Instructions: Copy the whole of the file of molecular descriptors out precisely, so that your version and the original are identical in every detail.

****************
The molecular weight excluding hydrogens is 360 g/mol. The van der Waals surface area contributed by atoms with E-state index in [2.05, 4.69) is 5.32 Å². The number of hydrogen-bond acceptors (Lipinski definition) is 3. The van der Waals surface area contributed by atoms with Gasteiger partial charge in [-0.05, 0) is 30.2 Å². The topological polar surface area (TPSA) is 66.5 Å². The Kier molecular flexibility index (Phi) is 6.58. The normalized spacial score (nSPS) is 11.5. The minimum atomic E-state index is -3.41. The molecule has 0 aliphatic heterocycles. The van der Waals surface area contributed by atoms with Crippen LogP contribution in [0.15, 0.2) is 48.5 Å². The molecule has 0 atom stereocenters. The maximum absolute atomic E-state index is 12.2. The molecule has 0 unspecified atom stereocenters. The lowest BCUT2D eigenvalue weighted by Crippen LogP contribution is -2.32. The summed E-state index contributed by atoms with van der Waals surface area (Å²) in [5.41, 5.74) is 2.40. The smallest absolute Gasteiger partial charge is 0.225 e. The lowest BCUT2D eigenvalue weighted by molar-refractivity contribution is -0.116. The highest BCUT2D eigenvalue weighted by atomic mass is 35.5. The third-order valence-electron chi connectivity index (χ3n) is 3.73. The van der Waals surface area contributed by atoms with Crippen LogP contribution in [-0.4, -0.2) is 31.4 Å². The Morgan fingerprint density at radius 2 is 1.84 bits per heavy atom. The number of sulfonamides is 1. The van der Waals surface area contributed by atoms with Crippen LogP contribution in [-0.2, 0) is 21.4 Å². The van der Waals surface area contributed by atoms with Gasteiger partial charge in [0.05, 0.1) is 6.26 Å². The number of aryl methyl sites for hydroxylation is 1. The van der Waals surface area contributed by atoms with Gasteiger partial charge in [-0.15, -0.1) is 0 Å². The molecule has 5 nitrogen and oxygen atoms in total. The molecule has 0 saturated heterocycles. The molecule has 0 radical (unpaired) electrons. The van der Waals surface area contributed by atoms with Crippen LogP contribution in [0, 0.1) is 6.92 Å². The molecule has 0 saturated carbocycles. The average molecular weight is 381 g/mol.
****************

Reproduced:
The molecular weight excluding hydrogens is 360 g/mol. The van der Waals surface area contributed by atoms with E-state index in [2.05, 4.69) is 5.32 Å². The number of hydrogen-bond acceptors (Lipinski definition) is 3. The van der Waals surface area contributed by atoms with Gasteiger partial charge in [-0.05, 0) is 30.2 Å². The topological polar surface area (TPSA) is 66.5 Å². The Kier molecular flexibility index (Phi) is 6.58. The normalized spacial score (nSPS) is 11.5. The minimum atomic E-state index is -3.41. The molecule has 0 aliphatic heterocycles. The van der Waals surface area contributed by atoms with Crippen LogP contribution in [0.15, 0.2) is 48.5 Å². The molecule has 0 atom stereocenters. The maximum absolute atomic E-state index is 12.2. The molecule has 0 unspecified atom stereocenters. The lowest BCUT2D eigenvalue weighted by Crippen LogP contribution is -2.32. The summed E-state index contributed by atoms with van der Waals surface area (Å²) in [5.41, 5.74) is 2.40. The smallest absolute Gasteiger partial charge is 0.225 e. The lowest BCUT2D eigenvalue weighted by molar-refractivity contribution is -0.116. The highest BCUT2D eigenvalue weighted by atomic mass is 35.5. The third-order valence-electron chi connectivity index (χ3n) is 3.73. The van der Waals surface area contributed by atoms with Crippen LogP contribution in [-0.4, -0.2) is 31.4 Å². The Morgan fingerprint density at radius 2 is 1.84 bits per heavy atom. The number of sulfonamides is 1. The van der Waals surface area contributed by atoms with Crippen LogP contribution in [-0.2, 0) is 21.4 Å². The van der Waals surface area contributed by atoms with Gasteiger partial charge in [0.05, 0.1) is 6.26 Å². The number of aryl methyl sites for hydroxylation is 1. The van der Waals surface area contributed by atoms with Gasteiger partial charge in [-0.15, -0.1) is 0 Å². The molecule has 5 nitrogen and oxygen atoms in total. The molecule has 0 saturated heterocycles. The molecule has 0 radical (unpaired) electrons. The van der Waals surface area contributed by atoms with Crippen LogP contribution in [0, 0.1) is 6.92 Å². The molecule has 0 saturated carbocycles. The average molecular weight is 381 g/mol.